As far as the implementation of the technology, I think there is more of a ‘wait and see’ attitude as opposed to a lack of trust. And the best way to change that attitude is to do what you say you are going to do. In this case, it’s implementing NextGen capabilities on a timely basis that provide benefits to the operators. If you don’t meet your commitments and execute, then the attitude will not only persist, but it will likely get worse.

At Rockwell Collins, our motto is ‘building trust every day’. We take a lot of pride in meeting our commitments to our customers. Over time, that helps to build a trusted relationship with the customer. You need that type of relationship to deal with difficult problems and choices when they arise.

Roberta LeftwichRoberta Leftwich, Booz Allen: The technology that makes NextGen and SESAR possible is well understood and has been demonstrated, in large part, in operation. However, in most cases, deployment of new technology produces little or no operational benefit in the absence of accompanying changes in procedures or separation standards that are enabled by the new technology. The lack of trust in industry, specifically by air carriers, is in achieving benefits and stems from past instances in which technology and procedures were deployed, including expensive aircraft equipage, and associated benefits were either delayed or did not come close to those promised.

In the past, benefits cases and cost estimates have been performed against a single system, presuming some operational benefit from its deployment, rather than analysing the cost and benefit associated with the capability enabled by one or more systems and their accompanying procures, etc.

In many cases the cost estimates used to inform the benefits analysis has represented an under-estimate due to factors such as vague requirements, lack of understanding of the total cost over the lifetime of the system, or failure to take into account system interfaces and interdependencies.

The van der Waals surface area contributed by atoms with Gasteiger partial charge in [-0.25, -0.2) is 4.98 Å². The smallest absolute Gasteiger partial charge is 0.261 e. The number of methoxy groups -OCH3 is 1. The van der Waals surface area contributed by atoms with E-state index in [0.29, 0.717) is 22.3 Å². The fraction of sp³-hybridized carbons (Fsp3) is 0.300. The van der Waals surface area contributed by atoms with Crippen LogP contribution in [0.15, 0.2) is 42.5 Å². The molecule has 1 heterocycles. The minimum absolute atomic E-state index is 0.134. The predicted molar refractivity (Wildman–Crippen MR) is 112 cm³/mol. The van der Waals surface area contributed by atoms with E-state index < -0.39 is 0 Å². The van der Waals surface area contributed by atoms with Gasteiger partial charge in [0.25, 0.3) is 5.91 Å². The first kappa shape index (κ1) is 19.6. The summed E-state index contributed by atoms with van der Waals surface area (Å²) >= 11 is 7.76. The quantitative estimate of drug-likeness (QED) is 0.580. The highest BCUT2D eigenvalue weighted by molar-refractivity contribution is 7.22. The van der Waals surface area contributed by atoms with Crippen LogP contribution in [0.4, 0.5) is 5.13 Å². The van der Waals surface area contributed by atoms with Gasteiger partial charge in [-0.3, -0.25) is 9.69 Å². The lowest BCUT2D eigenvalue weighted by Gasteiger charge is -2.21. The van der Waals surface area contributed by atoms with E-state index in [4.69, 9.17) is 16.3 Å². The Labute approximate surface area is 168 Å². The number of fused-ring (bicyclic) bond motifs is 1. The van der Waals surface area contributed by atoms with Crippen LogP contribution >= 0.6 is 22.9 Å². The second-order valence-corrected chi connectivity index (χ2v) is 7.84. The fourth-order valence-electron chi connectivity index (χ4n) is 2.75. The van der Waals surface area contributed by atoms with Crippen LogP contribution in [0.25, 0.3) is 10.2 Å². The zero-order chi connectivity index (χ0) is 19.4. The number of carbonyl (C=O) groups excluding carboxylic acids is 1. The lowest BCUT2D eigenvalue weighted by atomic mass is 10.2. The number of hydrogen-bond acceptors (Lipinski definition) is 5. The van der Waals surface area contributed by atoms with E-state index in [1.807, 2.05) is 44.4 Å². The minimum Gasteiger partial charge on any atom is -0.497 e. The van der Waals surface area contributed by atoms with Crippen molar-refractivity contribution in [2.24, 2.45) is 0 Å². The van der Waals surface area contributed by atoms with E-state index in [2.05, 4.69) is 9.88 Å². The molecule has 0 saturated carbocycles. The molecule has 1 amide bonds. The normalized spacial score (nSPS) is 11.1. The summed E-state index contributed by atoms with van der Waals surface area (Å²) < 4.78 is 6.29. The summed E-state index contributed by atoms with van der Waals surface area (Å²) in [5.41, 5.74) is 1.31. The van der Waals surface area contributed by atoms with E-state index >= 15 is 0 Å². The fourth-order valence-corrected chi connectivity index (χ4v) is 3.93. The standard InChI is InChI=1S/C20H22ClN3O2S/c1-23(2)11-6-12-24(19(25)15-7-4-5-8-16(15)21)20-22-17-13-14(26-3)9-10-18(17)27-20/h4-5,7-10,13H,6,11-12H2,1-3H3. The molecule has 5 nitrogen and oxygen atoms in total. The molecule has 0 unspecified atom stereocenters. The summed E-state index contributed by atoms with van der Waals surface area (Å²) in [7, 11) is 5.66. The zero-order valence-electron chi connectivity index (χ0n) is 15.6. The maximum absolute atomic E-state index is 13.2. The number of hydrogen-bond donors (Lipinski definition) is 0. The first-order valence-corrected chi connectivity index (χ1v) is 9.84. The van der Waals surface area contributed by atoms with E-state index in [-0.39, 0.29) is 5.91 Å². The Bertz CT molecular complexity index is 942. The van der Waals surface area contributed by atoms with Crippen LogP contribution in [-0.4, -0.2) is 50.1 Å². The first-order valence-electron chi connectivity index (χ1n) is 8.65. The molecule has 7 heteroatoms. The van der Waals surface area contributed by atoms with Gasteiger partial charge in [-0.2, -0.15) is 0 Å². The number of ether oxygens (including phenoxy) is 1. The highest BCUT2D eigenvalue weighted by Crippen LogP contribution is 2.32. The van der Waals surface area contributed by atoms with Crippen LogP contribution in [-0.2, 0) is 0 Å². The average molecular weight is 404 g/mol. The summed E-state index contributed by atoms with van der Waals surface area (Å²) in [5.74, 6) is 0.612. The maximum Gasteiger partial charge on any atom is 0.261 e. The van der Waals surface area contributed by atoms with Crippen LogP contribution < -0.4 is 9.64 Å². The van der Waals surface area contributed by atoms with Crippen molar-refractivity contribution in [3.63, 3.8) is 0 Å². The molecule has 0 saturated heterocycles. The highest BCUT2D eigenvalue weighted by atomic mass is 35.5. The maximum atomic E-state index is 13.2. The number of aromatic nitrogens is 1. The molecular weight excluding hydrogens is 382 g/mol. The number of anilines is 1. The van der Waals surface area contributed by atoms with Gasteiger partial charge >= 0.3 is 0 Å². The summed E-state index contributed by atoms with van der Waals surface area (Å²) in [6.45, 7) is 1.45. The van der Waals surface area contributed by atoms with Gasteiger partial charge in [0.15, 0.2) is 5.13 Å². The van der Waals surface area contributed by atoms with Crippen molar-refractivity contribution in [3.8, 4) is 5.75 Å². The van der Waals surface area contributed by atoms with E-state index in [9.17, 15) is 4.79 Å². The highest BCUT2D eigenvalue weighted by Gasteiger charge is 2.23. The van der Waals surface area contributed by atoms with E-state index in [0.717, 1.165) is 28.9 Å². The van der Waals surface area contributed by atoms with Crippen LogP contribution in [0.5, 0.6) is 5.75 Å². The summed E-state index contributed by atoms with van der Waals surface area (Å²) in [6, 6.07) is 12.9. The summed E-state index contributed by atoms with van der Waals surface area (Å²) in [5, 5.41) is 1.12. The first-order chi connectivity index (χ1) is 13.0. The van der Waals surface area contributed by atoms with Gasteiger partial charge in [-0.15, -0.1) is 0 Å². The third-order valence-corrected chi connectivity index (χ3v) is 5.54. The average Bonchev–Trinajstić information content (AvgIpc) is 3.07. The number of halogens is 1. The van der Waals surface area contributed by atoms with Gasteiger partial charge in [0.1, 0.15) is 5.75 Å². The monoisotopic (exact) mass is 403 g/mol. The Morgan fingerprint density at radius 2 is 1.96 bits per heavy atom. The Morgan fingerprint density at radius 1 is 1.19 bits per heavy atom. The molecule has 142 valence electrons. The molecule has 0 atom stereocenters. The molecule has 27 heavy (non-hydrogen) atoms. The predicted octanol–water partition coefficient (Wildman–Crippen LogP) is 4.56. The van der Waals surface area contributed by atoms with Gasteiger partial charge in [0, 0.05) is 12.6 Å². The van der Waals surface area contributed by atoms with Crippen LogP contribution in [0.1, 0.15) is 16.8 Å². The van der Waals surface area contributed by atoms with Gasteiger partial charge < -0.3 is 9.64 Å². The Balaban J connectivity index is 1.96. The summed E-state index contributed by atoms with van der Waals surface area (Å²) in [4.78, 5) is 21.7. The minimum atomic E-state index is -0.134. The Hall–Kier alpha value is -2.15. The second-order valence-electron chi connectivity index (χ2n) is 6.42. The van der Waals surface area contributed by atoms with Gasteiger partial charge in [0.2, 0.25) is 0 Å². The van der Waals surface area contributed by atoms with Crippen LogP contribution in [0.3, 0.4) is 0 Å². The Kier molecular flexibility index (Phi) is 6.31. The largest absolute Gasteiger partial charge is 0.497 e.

Benefits are also difficult to accurately quantify in this isolated model given that most operational benefits require multiple enabling technologies (for example, surveillance over the ocean does not enable separation reduction without a simultaneous deployment of improved communications).

NextGen capabilities are highly interdependent and the benefits cases must be developed with this systems approach in mind. The current lack of trust in the community can be alleviated if cost-benefit analyses can be developed that are more robust and that accurately quantify the benefit that can be immediately realised by air carriers. It will take time to rebuild trust but some success stories and demonstration that benefits cases reflect reality can go a long way to getting back to a partnership with industry.

Todd Donovan, Thales ATM US: The lack of trust is not associated with the aircraft technology. There is a reticence to deploy new technologies as a result of the financial burden and the disruption of scheduled activities that results with the testing and certification of a technology. We need to find creative ways to assist industry with streamlining the certification and deployment of these technologies, minimising the disruption, and reducing the financial impact.

John O'SullivanJohn O’Sullivan, Harris Corporation: Transformational initiatives on the scale of NextGen are always met with some apprehension. However, the aviation community is very fortunate to possess a tech-savvy workforce that is generally excited and accepting of advances in technology and innovative business models. Therefore, any hesitance to change shouldn’t be misconstrued as mistrust but more likely is an indication of the inquisitive nature of a highly educated and safety conscious workforce.

In order to more smoothly move forward with NextGen, constant communication with this workforce and other stakeholders is key. Activities such as trials, demonstrations, reports, briefings, working groups, and other outreach activities are tools which can be used to inform and educate.

These tools not only serve to enhance the understanding of what the technology could make possible for all stakeholders, but also will help to provide critical feedback to contactors. Communication is in fact a two-way street. At Harris, we approach complex implementations like NextGen in partnership with the customer and broader stakeholders.  We find this approach yields the best results for all.

Posted in Avionics, NextGen, US Survey 2013